I’ve had the pleasure of checking in with the creators of Escape Velocity over the last couple of months (check out my preview for more on this) and tonight I saw the finished work. Broken into several sub-stories, Escape Velocity explores gender-based violence, race, sexuality, community, and relationships between people of the same and different genders through a variety of theatre and movement techniques. While I connected to some parts of the show more than others, I thought as a whole the show was excellent and provided many points of access whether you are more familiar with movement-based art, more traditional theatre, visual art, or even if you don’t frequent the arts all that often. The show has a lot going on in it, and it may have felt scattered if not for the theme of space and the changes a body undergoes when it is in space, which is revisited several times throughout the show. In addition to the recurring theme, the show was also tied together by the set design (by Athena Photinopoulos), which allowed room for two chalkboards (paint-on chalk, maybe?) where the actors wrote the name of the scene they would be performing. In a performance that changes pace and setting so fast, this was extremely helpful.
In the program Nikki Shaffeeullah, Festival Director and Producer says Escape Velocity came about from examining the question: “How can we talk about gender-based violence in our communities when the dominant language is silence?” This idea of silence, of passiveness, really stayed with me while I was watching the performance. Art is meant to explore uncomfortable topics – the things we don’t, won’t, or can’t think or talk about – in a safe environment. And for the most part, Edmonton’s theatre scene does a great job of creating, producing and supporting shows that do just that. But the work Undercurrent Theatre is doing around gender-based violence is so important because it explores a topic it seems most companies (most people in fact) shy away from. The topic of gender-based violence is so multi-faceted and I think it’s brilliant that Undercurrent Theatre addressed this by creating Escape Velocity through community-engaged techniques. The very act of doing so through exploring the creators’ lived experiences and consulting with members of the community who are in some way engaged in discussions around gender-based violence there is no one “right” way to discuss or examine gender-based violence and there certainly isn’t just one solution. Escape Velocity and Undercurrent Theatre’s previous works allowing us to experience a few of the ways gender-based violence takes place and spark at least an internal dialogue about what that means and what we can do.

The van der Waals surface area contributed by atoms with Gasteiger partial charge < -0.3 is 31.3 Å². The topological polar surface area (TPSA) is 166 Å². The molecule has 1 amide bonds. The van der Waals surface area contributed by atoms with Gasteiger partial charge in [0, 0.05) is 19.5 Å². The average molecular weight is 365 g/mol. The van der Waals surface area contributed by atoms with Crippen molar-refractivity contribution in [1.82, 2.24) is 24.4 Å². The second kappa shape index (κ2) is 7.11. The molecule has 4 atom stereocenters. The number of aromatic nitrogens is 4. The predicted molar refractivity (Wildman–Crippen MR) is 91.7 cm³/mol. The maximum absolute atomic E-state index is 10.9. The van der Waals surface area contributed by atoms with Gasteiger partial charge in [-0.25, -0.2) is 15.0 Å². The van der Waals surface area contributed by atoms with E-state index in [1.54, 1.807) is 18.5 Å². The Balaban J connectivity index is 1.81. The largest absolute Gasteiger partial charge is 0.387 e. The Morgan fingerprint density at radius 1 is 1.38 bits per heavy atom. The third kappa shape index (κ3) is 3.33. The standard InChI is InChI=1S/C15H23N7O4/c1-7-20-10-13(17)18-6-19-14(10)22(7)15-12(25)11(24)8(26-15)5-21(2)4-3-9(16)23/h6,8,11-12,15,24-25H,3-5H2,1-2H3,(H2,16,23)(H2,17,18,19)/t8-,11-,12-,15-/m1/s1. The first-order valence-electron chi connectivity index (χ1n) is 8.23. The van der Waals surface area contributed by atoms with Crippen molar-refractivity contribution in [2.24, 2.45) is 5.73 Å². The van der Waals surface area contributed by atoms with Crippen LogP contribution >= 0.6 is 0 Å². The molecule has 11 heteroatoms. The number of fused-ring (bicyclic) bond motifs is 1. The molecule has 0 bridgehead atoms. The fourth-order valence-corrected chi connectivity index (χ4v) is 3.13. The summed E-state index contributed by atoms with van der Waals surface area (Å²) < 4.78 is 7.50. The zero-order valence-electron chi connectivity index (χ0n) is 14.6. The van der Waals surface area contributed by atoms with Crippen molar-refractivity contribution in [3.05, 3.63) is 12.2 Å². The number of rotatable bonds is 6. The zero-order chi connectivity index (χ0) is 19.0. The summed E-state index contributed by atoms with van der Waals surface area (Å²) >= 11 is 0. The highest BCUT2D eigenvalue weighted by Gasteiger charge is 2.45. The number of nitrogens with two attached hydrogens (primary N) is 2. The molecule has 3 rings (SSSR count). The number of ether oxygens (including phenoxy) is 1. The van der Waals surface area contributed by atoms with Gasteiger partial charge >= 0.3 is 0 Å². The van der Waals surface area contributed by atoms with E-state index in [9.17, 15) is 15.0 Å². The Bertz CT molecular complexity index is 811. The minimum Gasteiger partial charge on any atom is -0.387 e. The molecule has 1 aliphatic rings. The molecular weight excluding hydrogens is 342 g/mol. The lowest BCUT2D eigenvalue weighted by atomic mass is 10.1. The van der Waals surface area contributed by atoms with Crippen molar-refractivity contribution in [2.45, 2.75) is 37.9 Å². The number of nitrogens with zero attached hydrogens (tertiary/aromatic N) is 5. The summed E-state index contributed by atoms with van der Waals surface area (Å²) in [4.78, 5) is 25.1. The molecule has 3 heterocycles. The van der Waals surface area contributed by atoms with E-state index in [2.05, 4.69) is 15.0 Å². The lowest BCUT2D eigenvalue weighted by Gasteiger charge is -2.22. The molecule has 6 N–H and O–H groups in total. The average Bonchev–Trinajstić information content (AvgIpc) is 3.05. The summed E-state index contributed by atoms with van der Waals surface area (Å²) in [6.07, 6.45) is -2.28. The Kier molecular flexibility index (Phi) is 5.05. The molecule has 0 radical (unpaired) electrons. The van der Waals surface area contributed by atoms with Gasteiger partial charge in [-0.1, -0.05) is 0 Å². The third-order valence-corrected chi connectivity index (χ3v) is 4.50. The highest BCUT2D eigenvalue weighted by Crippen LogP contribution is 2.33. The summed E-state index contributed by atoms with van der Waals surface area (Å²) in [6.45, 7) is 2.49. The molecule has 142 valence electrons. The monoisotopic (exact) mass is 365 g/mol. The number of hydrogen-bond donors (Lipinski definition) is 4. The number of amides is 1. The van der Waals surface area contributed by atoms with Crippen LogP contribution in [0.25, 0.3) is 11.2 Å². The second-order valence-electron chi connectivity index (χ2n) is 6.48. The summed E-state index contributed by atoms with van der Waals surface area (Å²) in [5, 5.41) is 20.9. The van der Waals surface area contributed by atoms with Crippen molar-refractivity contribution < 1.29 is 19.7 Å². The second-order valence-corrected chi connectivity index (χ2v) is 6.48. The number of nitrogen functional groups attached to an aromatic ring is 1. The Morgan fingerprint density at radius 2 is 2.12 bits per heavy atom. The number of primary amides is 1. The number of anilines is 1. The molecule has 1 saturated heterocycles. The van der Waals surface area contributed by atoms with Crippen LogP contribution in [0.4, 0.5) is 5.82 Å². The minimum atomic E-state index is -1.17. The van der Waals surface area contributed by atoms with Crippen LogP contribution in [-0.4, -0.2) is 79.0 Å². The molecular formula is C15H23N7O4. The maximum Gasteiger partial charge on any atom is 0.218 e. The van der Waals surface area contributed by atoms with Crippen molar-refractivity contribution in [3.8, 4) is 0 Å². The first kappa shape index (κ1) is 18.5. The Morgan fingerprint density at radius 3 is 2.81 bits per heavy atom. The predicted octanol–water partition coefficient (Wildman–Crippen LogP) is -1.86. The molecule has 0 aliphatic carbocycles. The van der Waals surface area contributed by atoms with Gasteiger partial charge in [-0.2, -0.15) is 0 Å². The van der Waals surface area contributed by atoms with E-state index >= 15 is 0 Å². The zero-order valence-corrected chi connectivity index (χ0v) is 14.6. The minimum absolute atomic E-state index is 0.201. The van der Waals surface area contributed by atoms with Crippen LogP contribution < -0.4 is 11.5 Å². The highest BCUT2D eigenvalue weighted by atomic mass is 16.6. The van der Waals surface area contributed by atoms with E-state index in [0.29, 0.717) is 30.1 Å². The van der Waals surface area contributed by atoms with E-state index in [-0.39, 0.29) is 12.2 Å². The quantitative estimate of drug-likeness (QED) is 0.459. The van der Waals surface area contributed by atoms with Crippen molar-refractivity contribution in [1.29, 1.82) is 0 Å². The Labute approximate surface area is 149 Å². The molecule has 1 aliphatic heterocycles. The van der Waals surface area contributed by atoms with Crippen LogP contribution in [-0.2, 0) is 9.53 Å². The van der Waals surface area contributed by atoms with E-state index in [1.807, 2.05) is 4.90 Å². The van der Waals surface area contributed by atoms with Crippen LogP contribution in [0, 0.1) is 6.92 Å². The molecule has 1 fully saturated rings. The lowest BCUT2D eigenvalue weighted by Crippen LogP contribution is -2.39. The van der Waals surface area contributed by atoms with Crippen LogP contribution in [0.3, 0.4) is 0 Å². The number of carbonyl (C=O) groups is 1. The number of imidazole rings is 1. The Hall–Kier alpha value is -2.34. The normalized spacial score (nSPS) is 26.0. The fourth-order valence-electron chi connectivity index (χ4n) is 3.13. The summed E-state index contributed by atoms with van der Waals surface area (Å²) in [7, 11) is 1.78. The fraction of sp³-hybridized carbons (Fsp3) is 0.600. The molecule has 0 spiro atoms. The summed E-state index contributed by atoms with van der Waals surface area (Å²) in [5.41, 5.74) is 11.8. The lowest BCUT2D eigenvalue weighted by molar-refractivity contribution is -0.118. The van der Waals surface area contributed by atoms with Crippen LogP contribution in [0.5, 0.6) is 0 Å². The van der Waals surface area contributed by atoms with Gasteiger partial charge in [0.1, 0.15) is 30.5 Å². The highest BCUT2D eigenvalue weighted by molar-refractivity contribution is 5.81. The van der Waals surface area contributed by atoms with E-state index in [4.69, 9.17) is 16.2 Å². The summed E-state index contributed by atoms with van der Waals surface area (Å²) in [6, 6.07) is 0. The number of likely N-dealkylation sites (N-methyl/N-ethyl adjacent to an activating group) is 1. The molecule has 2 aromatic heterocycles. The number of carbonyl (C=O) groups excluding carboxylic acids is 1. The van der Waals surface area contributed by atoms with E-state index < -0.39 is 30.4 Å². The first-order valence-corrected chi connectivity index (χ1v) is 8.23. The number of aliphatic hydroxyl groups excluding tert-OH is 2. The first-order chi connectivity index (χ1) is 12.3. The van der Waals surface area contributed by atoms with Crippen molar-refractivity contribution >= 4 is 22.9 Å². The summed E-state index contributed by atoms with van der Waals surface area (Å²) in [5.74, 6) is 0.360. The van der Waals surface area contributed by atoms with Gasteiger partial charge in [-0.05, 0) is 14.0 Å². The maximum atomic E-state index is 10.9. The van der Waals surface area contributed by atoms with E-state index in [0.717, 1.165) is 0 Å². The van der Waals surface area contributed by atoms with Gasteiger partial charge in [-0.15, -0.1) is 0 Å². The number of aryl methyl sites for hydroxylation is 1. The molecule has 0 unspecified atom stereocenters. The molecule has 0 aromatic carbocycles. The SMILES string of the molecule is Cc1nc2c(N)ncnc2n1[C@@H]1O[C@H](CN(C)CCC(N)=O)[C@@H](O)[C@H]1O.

I (obviously) recommend you check out Escape Velocity, playing at the Azimuth Theatre (11315 – 106 Avenue) April 2-6. The performances of Escape Velocity are also prefaced by installations and performance shorts, which explore related themes. Admission is by donation.
Escape Velocity was created by the cast and director. It was facilitated and directed by Nikkii Shaffeeullah and performed by Saima Butt, Neelam Chattoo, Aliya Jamal, Rebecca John, and Natalia Knowlton.